Debuts are tricky things, especially in comics. Read the debut comics of some of the biggest names writing today – Warren Ellis, Brian Bendis, Garth Ennis, to name a few (coincidentally all surnames ending in “is”) - and you’ll end up reading some pretty crap books with no indication of the quality these guys would achieve years down the line. Charles Soule, though? Strongman is his first published comic and it’s so polished and good, you’d think he’d been in comics for years!

The only other non-superhero book of Soule’s I’ve read is Letter 44, but right away you can tell Strongman is worlds apart from that title. With its storyline of a Luchador wrestler hunting down organ traffickers with his bare hands and saving the city from corrupt politicians, Strongman is a vigilante story that has the gloriously corny aspects of the pulp vigilante stories from the 70s. It reads like a cross between Robert Rodriguez’s Machete and Frank Miller’s The Hard Goodbye.
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Format: Paperback
Charles Soule designs a world of quirky Luchadores battling against forces of mysterious power while upholding codes of honor more powerful than that of most superheroes today. The lines between the Hero Tigre's adventures and movies become very blurred but it works. It's a great Phoenix story where one Luchadore pulls himself out of his downward spiral and retirement to write a wrong from his past and stop the greatest villain and mistake he has ever faced!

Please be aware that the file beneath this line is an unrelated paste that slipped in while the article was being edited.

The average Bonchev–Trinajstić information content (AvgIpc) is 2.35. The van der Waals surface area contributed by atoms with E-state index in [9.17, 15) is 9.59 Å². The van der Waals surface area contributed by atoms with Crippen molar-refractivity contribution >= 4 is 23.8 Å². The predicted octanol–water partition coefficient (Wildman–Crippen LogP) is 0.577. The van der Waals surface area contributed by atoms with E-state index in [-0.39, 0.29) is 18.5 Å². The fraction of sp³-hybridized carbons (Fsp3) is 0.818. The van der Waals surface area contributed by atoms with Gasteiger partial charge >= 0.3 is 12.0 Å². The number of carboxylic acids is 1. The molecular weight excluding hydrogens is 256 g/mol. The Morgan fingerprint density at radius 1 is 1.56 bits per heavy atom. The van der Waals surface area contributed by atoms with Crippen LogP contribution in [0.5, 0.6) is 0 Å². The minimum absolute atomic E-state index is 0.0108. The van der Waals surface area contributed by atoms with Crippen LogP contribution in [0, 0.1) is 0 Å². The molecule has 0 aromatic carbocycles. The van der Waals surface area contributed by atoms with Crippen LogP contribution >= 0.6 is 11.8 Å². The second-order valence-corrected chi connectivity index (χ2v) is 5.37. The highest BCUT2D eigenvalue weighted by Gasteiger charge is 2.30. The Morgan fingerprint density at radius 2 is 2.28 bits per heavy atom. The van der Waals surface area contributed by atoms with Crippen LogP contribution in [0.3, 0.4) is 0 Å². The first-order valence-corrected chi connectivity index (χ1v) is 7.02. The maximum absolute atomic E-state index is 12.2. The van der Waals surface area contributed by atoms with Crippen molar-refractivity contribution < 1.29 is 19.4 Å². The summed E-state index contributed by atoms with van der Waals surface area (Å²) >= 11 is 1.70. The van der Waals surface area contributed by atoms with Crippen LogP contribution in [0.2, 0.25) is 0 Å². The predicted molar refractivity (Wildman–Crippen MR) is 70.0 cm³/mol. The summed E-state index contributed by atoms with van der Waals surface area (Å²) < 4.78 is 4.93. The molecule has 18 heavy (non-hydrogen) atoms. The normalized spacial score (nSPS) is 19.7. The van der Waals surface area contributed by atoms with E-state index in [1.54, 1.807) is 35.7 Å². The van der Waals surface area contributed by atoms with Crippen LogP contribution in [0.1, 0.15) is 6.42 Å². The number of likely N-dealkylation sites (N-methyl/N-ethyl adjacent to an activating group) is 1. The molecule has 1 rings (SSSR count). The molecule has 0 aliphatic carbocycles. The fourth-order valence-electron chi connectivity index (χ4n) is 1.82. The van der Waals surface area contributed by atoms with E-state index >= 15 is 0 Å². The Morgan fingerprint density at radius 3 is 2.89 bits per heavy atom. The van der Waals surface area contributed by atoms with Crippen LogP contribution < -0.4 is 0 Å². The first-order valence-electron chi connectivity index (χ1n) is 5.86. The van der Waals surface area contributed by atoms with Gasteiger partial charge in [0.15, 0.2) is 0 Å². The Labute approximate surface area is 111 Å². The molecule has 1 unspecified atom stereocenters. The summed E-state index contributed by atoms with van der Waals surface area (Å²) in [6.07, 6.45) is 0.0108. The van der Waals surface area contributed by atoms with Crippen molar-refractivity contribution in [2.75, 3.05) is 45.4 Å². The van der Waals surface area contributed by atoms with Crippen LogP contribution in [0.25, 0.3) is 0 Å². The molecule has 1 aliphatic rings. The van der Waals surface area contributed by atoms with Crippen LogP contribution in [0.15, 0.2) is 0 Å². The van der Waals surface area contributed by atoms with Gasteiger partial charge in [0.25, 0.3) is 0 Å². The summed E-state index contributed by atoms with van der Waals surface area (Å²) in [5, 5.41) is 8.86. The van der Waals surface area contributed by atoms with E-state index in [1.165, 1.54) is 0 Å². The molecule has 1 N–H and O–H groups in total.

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I first fell in love with Charle Soule's work with 27, after watching an episode of the sorely missed Fresh Ink Online. Upon getting my hands on the first trade of 27, I devoured it, and went looking for all the Soule that I could get my hands on, which, in turn, led me to this less-well-known work, Strongman.

Strongman, serves as Soule's first graphic novel work, and doubles as a really solid debut. The story is as strong as the main character himself, known as Tigre; a man who has fallen out of the limelight for some thirty years. In Mexico, he was a wrestling legend, going 200-1-1, a star of over forty films, and a hero in his country. After the events of 1973, Tigre disappears, along with his companions. Thirty years later, Tigre is throwing fights to guys that he could wipe the floor with for fifty dollars a night. One night, a woman knocks on his door, and presents Tigre with the opportunity to redeem himself, to thwart a plot so despicable that it cuts at the very flesh and soul of our fearless hero.

Soule writes a very deep, compelling story. One that combines elements of Mexican heritage and wrestling, placed in a noir type of setting. Tigre himself, is an unstoppable machine; he feels like a combination of Marv from Sin City, while having a code like Batman, only one that he is willing, at times, to take too far. He may not use guns, but that doesn't mean he won't visit death upon his enemies. His sense of justice and of wanting to do the right thing paints him as the great Mexican hero that time forgot. Soule does a great job of writing the dialogue to fit just such a character. It may feel flat at times, but speaks to the translation aspect of the story. Ponder it a while and you'll realize just how genius and well researched it is.